I'd be open minded. There's nothing fundamentally wrong with that if you can make it sensible and exciting. Dan's earned the benefit of the doubt and I assume he'd know that the pitch to me would have to be much more extensive than "They have an affair". I try to give established creators who work for me on ongoing books a wide berth, but if the story's not working, it's my job to speak up. And I do. Dan and I are going back and forth about an upcoming beat right now in fact.




    If there's an error in the book, it's the editor's fault. I have a good continuity support team in Ellie, Brevoort, Brennan and even Dan on Spidey, but human error is human error and mistakes do get through. Especially with so many books with so many moving parts. It sucks when it happens and I hate it, but I've been doing it long enough to know these mistakes aren't new and they aren't completely avoidable all the time. I probably lose less sleep over it though than some of the more...enthusiastic...people here wish though. There's a reason the New York Times has a correction section everyday.



    Not sure about the example you cite, but I deal with content issues like that every week. I have things adjusted in art everyday, but then again some issues sail right by me until the more Beavis-y fans on the internet point it out. (The recent Daredevil smelling his fingers "nontroversy" is a good example.)

    Overall, though, these concerns make up about 5 percent of the job anymore. Editing has changed a lot in my 12 years doing it.

    SW
    Thanks, I appreciate the insight. What is the other 95%? Making sure people meet deadlines and such? I have always wondered what editors do.

  5. #200
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    Quote Originally Posted by Corey W View Post
    Thanks, I appreciate the insight. What is the other 95%? Making sure people meet deadlines and such? I have always wondered what editors do.
    Deadlines is a huge part of it with so many of the creators at every level working in different offices. Plus information from publishing needs to be shared throughout the company for various programs/creative needs. So it's a LOT of meetings.

    Beyond that is marketing and production concerns as well.

    Basically there's drama everyday, but it's not like this is work where lives depend on it. I try not to get too stressed out about it all. Mostly it's fun, just very busy. I'm just excited that coming up this week I have my only week this year without several books going out, so I'm hoping to catch up.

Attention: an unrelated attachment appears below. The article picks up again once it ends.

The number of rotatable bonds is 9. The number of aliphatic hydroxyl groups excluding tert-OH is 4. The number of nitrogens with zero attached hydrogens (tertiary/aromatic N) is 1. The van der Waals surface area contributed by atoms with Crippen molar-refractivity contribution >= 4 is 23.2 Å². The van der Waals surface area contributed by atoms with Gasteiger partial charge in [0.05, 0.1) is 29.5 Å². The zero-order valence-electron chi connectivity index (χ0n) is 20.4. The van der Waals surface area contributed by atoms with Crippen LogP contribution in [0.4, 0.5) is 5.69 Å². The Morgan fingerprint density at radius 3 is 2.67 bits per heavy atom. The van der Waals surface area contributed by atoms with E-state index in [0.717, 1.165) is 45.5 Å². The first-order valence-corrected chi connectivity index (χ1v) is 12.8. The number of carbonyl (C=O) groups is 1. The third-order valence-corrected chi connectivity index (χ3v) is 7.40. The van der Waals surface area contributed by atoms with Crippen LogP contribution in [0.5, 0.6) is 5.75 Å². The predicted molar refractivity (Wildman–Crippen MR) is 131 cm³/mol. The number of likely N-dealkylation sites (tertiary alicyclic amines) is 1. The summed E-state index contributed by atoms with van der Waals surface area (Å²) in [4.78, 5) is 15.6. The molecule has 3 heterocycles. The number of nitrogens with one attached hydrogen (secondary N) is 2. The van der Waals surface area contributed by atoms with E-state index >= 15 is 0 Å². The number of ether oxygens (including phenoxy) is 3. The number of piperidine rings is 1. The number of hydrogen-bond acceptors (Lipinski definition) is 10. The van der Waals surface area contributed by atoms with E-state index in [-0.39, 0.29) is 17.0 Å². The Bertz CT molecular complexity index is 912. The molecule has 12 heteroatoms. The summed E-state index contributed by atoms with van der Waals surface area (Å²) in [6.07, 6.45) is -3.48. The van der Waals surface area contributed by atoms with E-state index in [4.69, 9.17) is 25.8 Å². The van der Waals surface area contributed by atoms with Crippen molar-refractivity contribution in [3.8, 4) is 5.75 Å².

Back to ruining your childhoods!

    SW

  6. #201
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    Quote Originally Posted by stephen wacker View Post
    I'd be open minded. There's nothing fundamentally wrong with that if you can make it sensible and exciting. Dan's earned the benefit of the doubt and I assume he'd know that the pitch to me would have to be much more extensive than "They have an affair". I try to give established creators who work for me on ongoing books a wide berth, but if the story's not working, it's my job to speak up. And I do. Dan and I are going back and forth about an upcoming beat right now in fact.
    Even though it would be fundementaly wrong for MJ short of mind control? If a good pitch is all that it takes that does explain a lot.

    Quote Originally Posted by stephen wacker View Post
    If there's an error in the book, it's the editor's fault. I have a good continuity support team in Ellie, Brevoort, Brennan and even Dan on Spidey, but human error is human error and mistakes do get through. Especially with so many books with so many moving parts. It sucks when it happens and I hate it, but I've been doing it long enough to know these mistakes aren't new and they aren't completely avoidable all the time. I probably lose less sleep over it though than some of the more...enthusiastic...people here wish though. There's a reason the New York Times has a correction section everyday.
    Is that the reason that Wolverine gave Cap only a very bad history of the Pheonix Force over in AvX? This is what I mean, is Wolverine giving that flawed explanation because A) He's running some secret agenda on his own, B) He's looking to hurt Cyclops, maybe wrest control of the X-men from him, C) Being mind controled, D) The story needs the fight and the fight won't happen unless Wolverine doesn't give the full truth?
    What Wolverine has the writer chosen to put into the story?

    Mark_S
    Last edited by Mark_S; 05-06-2012 at 05:30 PM.

  7. #202
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    Quote Originally Posted by Mark_S View Post
    Even though it would be fundementaly wrong for MJ short of mind control? If a good pitch is all that it takes that does explain a lot.



    Is that the reason that Wolverine gave Cap only a very bad history of the Pheonix Force over in AvX? This is what I mean, is Wolverine giving that flawed explanation because A) He's running some secret agenda on his own, B) He's looking to hurt Cyclops, maybe wrest control of the X-men from him, C) Being mind controled, D) The story needs the fight and the fight won't happen unless Wolverine doesn't give the full truth?

    Mark_S
    Dunno how to answer these. One is a hypothetical that didn't happen and another is a book that I didn't work on and is a kind of "problem" that readers have spent decades accepting.

    Either way, they don't worry me that much. If they're enough to bug you, I'm afraid most of our comics since 1961 have been unacceptable.